Disclosure of interests and conflicts of interest
What should editors or publishers do when internal disclosure is made to them and they are concerned about a possible breach of the Code?
Best practice on the majority of publications would be for the editor or publisher to instruct a journalist to unwind a transaction or, if the need arises, to take more serious disciplinary action. Most publications would also instruct a journalist not to deal in a specific share or other security. In order to ensure that the internal disclosure regime is as effective as possible, those who maintain a register of shareholdings, or to whom journalists and editors report, should regularly examine those disclosures that have been made for any sign of irregularity.
Should there be an internal register of shareholdings?
Many publications favour a confidential register of holdings by journalists and editors, and this is to be encouraged.
Should there be "external" disclosure of journalists' financial interests?
Complete external disclosure of shareholdings to readers is not a practical proposition because of the number of people - from journalists, to sub editors to editors - who may be responsible for what ultimately appears in a publication. However, the Regulatory Technical Standards requires compulsory external disclosure and although including this in every story would not be practicable, external disclosure from the originating writer of an article should take place, perhaps on the publication's website.
This buttresses the safeguards inherent in internal disclosure and compliance with the terms of the Code of Practice. A general disclosure that journalists may hold or deal in securities reported on is probably of limited value. A specific disclosure that the originating writer holds or has dealt in the securities reported on will be of value to the reader.
What information should be disclosed by journalists making specific recommendations to readers to buy, sell or hold shares or other securities?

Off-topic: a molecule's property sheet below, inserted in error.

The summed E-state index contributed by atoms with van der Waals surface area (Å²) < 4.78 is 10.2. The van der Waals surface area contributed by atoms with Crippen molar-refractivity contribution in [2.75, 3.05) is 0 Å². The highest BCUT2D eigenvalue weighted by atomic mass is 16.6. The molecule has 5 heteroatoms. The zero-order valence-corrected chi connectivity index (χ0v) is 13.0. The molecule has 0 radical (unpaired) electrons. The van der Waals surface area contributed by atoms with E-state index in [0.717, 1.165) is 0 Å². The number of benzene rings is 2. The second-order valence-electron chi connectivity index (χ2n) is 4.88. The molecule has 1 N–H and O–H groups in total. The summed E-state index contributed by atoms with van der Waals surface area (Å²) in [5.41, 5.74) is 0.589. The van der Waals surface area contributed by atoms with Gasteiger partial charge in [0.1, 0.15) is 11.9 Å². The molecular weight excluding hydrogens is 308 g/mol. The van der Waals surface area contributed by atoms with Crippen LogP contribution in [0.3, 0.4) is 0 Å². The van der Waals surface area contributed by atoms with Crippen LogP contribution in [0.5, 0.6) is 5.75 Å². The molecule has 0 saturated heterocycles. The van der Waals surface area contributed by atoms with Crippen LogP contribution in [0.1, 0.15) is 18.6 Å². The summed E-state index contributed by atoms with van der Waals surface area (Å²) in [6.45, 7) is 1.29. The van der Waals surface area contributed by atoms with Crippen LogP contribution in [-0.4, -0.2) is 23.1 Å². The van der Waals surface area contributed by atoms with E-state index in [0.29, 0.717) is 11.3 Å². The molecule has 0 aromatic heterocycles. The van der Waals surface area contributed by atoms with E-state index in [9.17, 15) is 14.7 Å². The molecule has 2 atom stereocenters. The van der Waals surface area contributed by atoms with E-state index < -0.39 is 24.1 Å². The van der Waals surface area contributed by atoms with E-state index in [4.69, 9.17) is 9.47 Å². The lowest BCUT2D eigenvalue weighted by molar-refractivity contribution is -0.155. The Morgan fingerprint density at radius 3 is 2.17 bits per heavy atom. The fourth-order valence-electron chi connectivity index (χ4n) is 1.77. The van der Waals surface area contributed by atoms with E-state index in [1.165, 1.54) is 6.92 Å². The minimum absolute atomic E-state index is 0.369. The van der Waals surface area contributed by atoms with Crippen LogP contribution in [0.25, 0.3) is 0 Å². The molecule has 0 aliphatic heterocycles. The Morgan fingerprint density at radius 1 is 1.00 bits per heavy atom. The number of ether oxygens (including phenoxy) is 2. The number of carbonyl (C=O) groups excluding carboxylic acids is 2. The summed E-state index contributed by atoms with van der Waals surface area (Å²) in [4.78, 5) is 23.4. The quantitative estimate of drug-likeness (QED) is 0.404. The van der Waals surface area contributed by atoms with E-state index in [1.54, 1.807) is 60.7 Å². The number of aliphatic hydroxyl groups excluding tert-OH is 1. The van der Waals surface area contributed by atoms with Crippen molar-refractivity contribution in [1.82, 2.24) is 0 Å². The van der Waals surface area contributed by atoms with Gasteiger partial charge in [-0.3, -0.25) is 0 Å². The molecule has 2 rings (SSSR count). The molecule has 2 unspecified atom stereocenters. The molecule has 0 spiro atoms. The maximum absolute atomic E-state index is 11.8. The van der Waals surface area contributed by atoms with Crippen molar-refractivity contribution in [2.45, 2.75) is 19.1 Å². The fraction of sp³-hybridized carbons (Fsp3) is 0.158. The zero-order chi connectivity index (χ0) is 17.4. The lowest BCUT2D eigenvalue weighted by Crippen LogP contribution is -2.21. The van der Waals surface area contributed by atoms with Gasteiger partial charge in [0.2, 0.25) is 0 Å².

External disclosure of any significant financial interests or conflicts of interest is mandatory under the Regulatory Technical Standards in these circumstances. This could be done by publishing a reference to a place where the information is publicly available, such as the paper's website. The reference to where any disclosures can be found could also be made in a standard box referring to IPSO.
Do any particular rules apply to the publication of recommendations made by other people?
Some publications publish recommendations made by third parties - other newspapers, for example - or summaries of them. If in doing so the publication or journalist changes the direction of any recommendation - for instance, from 'buy' to 'hold' - they should disclose their own interests or conflicts of interest as outlined above, and to make clear the original recommendation and the nature of the change in the interests of accuracy.
There may also be occasions where the direction of a recommendation made by a third party is not changed, but where some other significant alteration is made such as changing the recommended price at which to sell or buy shares. Clause 1 has a relevance here in ensuring that the alteration is made clear, and that readers are aware of the provenance and substance of the original recommendation. If the original recommendation appeared in another newspaper which carried public disclosures of any conflicts of interest, best practice would be either to reproduce these disclosures, or to refer to where they could be found - normally the newspaper's website.
Recommendations and accuracy
Clause 1 (Accuracy) of the Code is particularly important when journalists make recommendations to buy, sell or hold shares, and when newspapers publish recommendations made by third parties. Editors and journalists should ensure that information is presented accurately, that facts are distinguished from interpretations, estimates and opinions, and that care is taken to ensure that sources are reliable.
When publishing recommendations, publications should be as transparent as possible in the interests of good practice. Editors should ensure the names of individual journalists who make overt recommendations are made available (even if this is just via a website).
Exemption from Regulation Technical Standards
Journalists can be exempt from the new Regulatory Technical Standards but not the overarching obligation under Article 20 of the Market Abuse Regulation provided they are subject to equivalent self-regulation, such as that overseen by the Independent Press Standards Organisation. The Government will notify the European Commission of Codes that are equivalent and appropriate regulation.
IPSO requires all member publications - both in print and online - to carry a prominent notice stating that they are regulated by the organisation and also details of how to bring a complaint.
Common sense has always been the key to the application of the Code. In this area, many publications apply what they describe as the "Private Eye" test: if it would embarrass a journalist to read about his or her actions in "Private Eye", and at the same time undermine the integrity of the newspaper, then don't do it.
For further information here are links to the Market Abuse Regulation and Regulatory Technical Standards, to which the above note refers.
Market Abuse Regulation:
Regulatory Technical Standards: